At the Gates of Rome, by Don Hollway

Rome's sacking in 410AD is never dull.
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In less assured hands, this could have been a turgid and thoroughly bewildering read. Thankfully, Don Hollway knows his subject inside out and neatly picks his way through the convoluted history of the late Roman Empire. As the title suggests, the focus is on events leading up to the climactic fall of Rome, the so-called Eternal City, sacked by Alaric the Goth in 410 AD.

Much of the narrative is a build-up to the sack of Rome, and concentrates on the complex rivalry of two of Rome’s great generals: Alaric himself and Flavius Stilicho. Both were of ‘barbarian’ blood – or half-barbarian in Stilicho’s case – but this was no bar to reaching high office in the latter-day Empire. By this point the empire itself had split into two, the East and the West, governed by co-emperors. These emperors were often manipulated by ambitious generals and advisers. One of the most prominent was Rufinus, a scheming spymaster to the eastern Emperor, Arcadius. He met with a gruesome fate; butchered by Stilicho’s troops outside the very walls of Arcadius.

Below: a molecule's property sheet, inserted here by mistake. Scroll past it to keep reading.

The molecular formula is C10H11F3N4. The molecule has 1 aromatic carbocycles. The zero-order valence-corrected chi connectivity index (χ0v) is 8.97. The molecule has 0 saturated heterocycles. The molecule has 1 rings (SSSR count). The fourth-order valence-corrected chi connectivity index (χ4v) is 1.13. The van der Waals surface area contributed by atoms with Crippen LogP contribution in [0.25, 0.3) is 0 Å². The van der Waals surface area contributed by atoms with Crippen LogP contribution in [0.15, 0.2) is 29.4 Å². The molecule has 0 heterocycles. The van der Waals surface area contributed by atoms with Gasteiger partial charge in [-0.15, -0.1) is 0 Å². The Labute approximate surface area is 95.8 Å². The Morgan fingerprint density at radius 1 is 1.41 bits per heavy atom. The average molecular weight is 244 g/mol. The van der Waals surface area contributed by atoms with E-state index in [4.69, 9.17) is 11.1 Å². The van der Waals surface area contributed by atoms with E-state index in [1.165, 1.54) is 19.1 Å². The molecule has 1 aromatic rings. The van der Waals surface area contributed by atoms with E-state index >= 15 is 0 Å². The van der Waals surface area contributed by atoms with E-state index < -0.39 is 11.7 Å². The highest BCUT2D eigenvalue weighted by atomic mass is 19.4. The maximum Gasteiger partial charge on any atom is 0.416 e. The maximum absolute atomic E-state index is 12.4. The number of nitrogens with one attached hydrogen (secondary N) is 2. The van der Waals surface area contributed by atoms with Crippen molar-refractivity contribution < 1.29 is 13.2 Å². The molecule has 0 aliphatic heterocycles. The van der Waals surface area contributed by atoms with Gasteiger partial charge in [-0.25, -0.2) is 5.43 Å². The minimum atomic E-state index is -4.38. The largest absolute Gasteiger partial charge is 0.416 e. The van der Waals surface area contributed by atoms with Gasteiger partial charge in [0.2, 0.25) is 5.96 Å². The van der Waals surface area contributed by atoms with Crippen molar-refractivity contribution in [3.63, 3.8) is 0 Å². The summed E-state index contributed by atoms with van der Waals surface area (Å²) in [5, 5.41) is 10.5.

Hollway eloquently describes a treacherous, fragile world, in which the greatest empire the world has ever seen slowly collapsed under its own weight. Every so often a strong-man figure came along to shore things up, but such respites were only temporary. Even Stilicho, a man of unusual military and political, eventually fell victim to the lethal merry-go-round of late Roman politics. His removal proved a major mistake, as it allowed Alaric the Goth free reign.

Overall, I very much enjoyed this excellent study of the fall of a centuries-old empire, scholarly but never dull. Thoroughly recommended.

At the Gates of Rome by Don Hollway is out now and published by Osprey.

David Pilling is a historian and novelist and author of Caesar’s Sword series. His latest book is The Northman.